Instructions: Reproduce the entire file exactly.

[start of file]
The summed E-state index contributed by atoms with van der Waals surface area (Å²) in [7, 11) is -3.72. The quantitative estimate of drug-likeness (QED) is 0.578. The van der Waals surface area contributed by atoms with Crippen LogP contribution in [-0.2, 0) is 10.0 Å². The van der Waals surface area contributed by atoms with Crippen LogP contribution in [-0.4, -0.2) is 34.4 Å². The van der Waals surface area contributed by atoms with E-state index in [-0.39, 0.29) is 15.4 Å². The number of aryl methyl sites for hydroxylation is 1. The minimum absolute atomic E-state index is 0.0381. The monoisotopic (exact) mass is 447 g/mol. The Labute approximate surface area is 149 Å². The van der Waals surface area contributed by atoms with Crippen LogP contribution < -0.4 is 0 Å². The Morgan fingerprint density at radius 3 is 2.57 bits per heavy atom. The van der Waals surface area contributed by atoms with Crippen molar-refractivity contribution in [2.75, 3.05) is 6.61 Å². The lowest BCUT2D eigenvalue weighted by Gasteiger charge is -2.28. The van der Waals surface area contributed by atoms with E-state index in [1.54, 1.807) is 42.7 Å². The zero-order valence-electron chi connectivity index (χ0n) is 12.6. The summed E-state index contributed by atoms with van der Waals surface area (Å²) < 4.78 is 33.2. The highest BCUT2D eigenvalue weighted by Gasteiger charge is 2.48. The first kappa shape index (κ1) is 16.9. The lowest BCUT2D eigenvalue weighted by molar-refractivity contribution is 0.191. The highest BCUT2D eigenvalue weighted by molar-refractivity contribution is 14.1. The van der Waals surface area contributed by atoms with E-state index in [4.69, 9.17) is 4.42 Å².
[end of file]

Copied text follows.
The summed E-state index contributed by atoms with van der Waals surface area (Å²) in [7, 11) is -3.72. The quantitative estimate of drug-likeness (QED) is 0.578. The van der Waals surface area contributed by atoms with Crippen LogP contribution in [-0.2, 0) is 10.0 Å². The van der Waals surface area contributed by atoms with Crippen LogP contribution in [-0.4, -0.2) is 34.4 Å². The van der Waals surface area contributed by atoms with E-state index in [-0.39, 0.29) is 15.4 Å². The number of aryl methyl sites for hydroxylation is 1. The minimum absolute atomic E-state index is 0.0381. The monoisotopic (exact) mass is 447 g/mol. The Labute approximate surface area is 149 Å². The van der Waals surface area contributed by atoms with Crippen LogP contribution < -0.4 is 0 Å². The Morgan fingerprint density at radius 3 is 2.57 bits per heavy atom. The van der Waals surface area contributed by atoms with Crippen molar-refractivity contribution in [2.75, 3.05) is 6.61 Å². The lowest BCUT2D eigenvalue weighted by Gasteiger charge is -2.28. The van der Waals surface area contributed by atoms with E-state index in [1.54, 1.807) is 42.7 Å². The zero-order valence-electron chi connectivity index (χ0n) is 12.6. The summed E-state index contributed by atoms with van der Waals surface area (Å²) < 4.78 is 33.2. The highest BCUT2D eigenvalue weighted by Gasteiger charge is 2.48. The first kappa shape index (κ1) is 16.9. The lowest BCUT2D eigenvalue weighted by molar-refractivity contribution is 0.191. The highest BCUT2D eigenvalue weighted by molar-refractivity contribution is 14.1. The van der Waals surface area contributed by atoms with E-state index in [4.69, 9.17) is 4.42 Å².